The IRA were as ruthless as any Islamic terror organisation. I thank God my daughter lived to tell the tale.
I was working as a store manager within the Arndale Centre on the day the bomb went off.
The first indication we had of any problem was the coded messages given out by the Centre management for the store staff to search for suspicious packages. It was strange because the message was repeated several times.
The store assistant manager and myself headed up towards the junction of Corporation Street where a police van was parked with an Officer attempting unsuccessfully to stop some people heading towards the incident.
Once the nearest pub opened my assistant went, in his words to, "put a few walls between himself and the bomb" and jovially told the landlord to expect it to become quite busy soon.
Just prior to the explosion I was standing in the doorway of an office opposite the pub, with a good view all the way down to the bomb.
I was looking over the heads of people who had also stopped at the top of the road and watched as the bomb disposal robot approached the vehicle.
A few minutes later it exploded with a huge cloud of flames and dust rising up and across the road to the Arndale Centre.
Even at the distance I was I could feel the blast and debris rained down into the road behind the police van, a window was smashed in the office of whose doorway I was standing.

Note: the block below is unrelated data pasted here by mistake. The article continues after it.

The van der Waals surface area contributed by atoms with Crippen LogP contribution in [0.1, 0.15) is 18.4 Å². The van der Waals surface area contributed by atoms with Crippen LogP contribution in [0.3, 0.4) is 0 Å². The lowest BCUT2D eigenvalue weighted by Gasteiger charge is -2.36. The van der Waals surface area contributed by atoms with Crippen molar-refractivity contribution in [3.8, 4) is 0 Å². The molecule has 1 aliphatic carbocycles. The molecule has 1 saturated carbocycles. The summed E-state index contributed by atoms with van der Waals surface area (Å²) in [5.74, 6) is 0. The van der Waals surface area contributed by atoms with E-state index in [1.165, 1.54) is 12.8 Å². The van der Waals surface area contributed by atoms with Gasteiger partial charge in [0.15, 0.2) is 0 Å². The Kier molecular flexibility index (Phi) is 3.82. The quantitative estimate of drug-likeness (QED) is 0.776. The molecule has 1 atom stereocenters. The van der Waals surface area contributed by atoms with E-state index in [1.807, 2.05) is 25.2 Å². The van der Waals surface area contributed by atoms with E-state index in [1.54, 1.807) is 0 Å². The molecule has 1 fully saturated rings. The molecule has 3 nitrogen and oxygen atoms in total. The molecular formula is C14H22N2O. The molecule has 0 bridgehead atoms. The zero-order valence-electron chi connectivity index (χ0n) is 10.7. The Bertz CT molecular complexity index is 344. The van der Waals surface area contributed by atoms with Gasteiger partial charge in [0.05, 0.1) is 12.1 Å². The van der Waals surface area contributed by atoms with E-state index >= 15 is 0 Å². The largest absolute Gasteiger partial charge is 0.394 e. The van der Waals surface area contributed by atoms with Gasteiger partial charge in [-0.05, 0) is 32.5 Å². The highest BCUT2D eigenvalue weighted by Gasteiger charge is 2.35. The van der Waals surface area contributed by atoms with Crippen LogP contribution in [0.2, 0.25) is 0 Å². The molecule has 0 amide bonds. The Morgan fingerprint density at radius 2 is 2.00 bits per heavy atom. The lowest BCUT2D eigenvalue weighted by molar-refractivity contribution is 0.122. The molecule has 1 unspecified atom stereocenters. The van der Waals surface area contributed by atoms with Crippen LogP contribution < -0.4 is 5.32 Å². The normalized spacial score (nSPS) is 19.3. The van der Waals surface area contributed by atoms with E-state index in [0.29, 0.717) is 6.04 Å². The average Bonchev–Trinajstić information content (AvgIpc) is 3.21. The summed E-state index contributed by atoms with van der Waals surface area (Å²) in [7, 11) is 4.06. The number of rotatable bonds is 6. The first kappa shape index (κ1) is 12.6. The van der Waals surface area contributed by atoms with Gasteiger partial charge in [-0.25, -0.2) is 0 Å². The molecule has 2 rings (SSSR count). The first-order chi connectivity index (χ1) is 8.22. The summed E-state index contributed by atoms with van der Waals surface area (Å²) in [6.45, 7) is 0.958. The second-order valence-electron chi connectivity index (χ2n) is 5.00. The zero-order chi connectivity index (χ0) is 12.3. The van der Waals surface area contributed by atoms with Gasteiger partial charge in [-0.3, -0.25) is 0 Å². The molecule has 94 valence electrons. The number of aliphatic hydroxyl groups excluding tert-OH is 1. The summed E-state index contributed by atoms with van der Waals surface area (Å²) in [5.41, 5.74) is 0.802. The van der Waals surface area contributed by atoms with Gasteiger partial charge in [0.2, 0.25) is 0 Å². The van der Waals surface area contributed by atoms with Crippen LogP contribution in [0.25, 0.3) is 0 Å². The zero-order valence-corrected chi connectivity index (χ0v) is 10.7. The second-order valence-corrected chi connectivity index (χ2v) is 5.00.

Alarms and sirens were ringing whereas most people were shocked into silence.
I am still amazed that no one was killed that day.
I lived about half a mile from the city centre when the bomb went off.
I thought someone had kicked the front door in on my flat until I saw the pall of smoke in the distance.
My girlfriend at the time was at a wedding in the CIS building not far from where the bomb went off.
It took me two hours to get to her house, and another four to find out she was safe and uninjured.
I was a student with a part-time job at BHS. I shouldn't even have been working on that Saturday but offered to cover for a friend as I needed the cash.
I asked the security guard what was going on and he told me that there was a bomb scare and that all my colleagues had been evacuated to Piccadilly gardens and that I had to report there.
I stood having a chat with him for a bit and then all of a sudden, chaos erupted, people were surging up market street shouting and all I could hear was: "Run run, run!"